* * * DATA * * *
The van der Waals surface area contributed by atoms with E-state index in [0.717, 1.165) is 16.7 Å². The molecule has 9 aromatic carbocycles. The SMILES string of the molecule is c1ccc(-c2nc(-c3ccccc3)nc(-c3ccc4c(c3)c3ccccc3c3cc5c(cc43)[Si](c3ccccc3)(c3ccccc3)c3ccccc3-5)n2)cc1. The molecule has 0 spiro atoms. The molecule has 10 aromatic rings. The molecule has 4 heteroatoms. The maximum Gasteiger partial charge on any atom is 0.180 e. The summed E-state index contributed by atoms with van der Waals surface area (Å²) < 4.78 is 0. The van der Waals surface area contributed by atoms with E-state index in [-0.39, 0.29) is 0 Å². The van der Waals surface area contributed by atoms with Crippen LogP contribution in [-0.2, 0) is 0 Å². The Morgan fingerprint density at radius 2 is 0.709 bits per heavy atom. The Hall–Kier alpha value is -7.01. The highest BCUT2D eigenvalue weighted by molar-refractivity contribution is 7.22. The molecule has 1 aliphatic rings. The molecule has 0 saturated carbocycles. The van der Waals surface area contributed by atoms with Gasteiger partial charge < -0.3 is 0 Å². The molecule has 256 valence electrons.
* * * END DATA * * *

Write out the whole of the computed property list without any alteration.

The van der Waals surface area contributed by atoms with E-state index in [0.717, 1.165) is 16.7 Å². The molecule has 9 aromatic carbocycles. The SMILES string of the molecule is c1ccc(-c2nc(-c3ccccc3)nc(-c3ccc4c(c3)c3ccccc3c3cc5c(cc43)[Si](c3ccccc3)(c3ccccc3)c3ccccc3-5)n2)cc1. The molecule has 0 spiro atoms. The molecule has 10 aromatic rings. The molecule has 4 heteroatoms. The maximum Gasteiger partial charge on any atom is 0.180 e. The summed E-state index contributed by atoms with van der Waals surface area (Å²) < 4.78 is 0. The van der Waals surface area contributed by atoms with E-state index in [-0.39, 0.29) is 0 Å². The van der Waals surface area contributed by atoms with Crippen LogP contribution in [-0.2, 0) is 0 Å². The Morgan fingerprint density at radius 2 is 0.709 bits per heavy atom. The Hall–Kier alpha value is -7.01. The highest BCUT2D eigenvalue weighted by molar-refractivity contribution is 7.22. The molecule has 1 aliphatic rings. The molecule has 0 saturated carbocycles. The van der Waals surface area contributed by atoms with Gasteiger partial charge < -0.3 is 0 Å². The molecule has 256 valence electrons.